Essays On Winesburg

Essays On Winesburg-16
Only rarely is the object of Anderson's stories social verisimilitude, or the "photographing" of familiar appearances, in the sense, say, that one might use to describe a novel by Theodore Dreiser or Sinclair Lewis.

Only rarely is the object of Anderson's stories social verisimilitude, or the "photographing" of familiar appearances, in the sense, say, that one might use to describe a novel by Theodore Dreiser or Sinclair Lewis.

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They show patches of talent but also a crudity of thought and unsteadiness of language.

No one reading these novels was likely to suppose that its author could soon produce anything as remarkable as Winesburg, Ohio.

(There are some writers one should never return to.) But now, in the fullness of age, when asked to say a few introductory words about Anderson and his work, I have again fallen under the spell of Winesburg, Ohio, again responded to the half–spoken desires, the flickers of longing that spot its pages.

Naturally, I now have some changes of response: a few of the stories no longer haunt me as once they did, but the long story "Godliness," which years ago I considered a failure, I now see as a quaintly effective account of the way religious fanaticism and material acquisitiveness can become intertwined in American experience. His childhood and youth in Clyde, a town with perhaps three thousand souls, were scarred by bouts of poverty, but he also knew some of the pleasures of pre–industrial American society.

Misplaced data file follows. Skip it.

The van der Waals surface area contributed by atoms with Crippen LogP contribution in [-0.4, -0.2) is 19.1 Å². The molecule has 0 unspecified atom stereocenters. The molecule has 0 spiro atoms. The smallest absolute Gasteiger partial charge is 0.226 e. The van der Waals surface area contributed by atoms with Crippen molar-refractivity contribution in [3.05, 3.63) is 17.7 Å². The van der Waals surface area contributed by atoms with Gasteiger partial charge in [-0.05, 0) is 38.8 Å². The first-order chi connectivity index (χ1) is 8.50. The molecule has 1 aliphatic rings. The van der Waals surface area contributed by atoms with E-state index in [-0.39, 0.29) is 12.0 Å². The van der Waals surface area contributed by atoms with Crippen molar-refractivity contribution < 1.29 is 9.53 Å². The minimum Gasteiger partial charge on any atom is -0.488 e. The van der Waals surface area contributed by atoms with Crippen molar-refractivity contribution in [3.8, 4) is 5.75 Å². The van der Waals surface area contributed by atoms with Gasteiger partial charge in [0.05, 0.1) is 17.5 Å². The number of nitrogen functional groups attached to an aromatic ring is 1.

Occasionally there occurs in a writer's career a sudden, almost mysterious leap of talent, beyond explanation, perhaps beyond any need for explanation.

In 1915–16 Anderson had begun to write and in 1919 he published the stories that comprise Winesburg, Ohio, stories that form, in sum, a sort of loosely–strung episodic novel.Nor was this, I believe, merely a deception on Anderson's part, since the breakdown painful as it surely was, did help precipitate a basic change in his life.At the age of 36, he left behind his business and moved to Chicago, becoming one of the rebellious writers and cultural bohemians in the group that has since come to be called the "Chicago Renaissance." Anderson soon adopted the posture of a free, liberated spirit, and like many writers of the time, he presented himself as a sardonic critic of American provincialism and materialism.Such tags may once have had their point, but by now they seem dated and stale.The revolt against the village (about which Anderson was always ambivalent) has faded into history.In my book I tried, somewhat awkwardly, to bring together the kinds of judgment Trilling had made with my still keen affection for the best of Anderson's writings.By then, I had read writers more complex, perhaps more distinguished than Anderson, but his muted stories kept a firm place in my memories, and the book I wrote might be seen as a gesture of thanks for the light—a glow of darkness, you might say—that he had brought to me. I no longer read Anderson, perhaps fearing I might have to surrender an admiration of youth.I must have been no more than fifteen or sixteen years old when I first chanced upon Winesburg, Ohio.Gripped by these stories and sketches of Sherwood Anderson's small–town "grotesques," I felt that he was opening for me new depths of experience, touching upon half–buried truths which nothing in my young life had prepared me for.Clyde looked, I suppose, not very different from most other American towns, and the few of its residents I tried to engage in talk about Anderson seemed quite uninterested.This indifference would not have surprised him; it certainly should not surprise anyone who reads his book.

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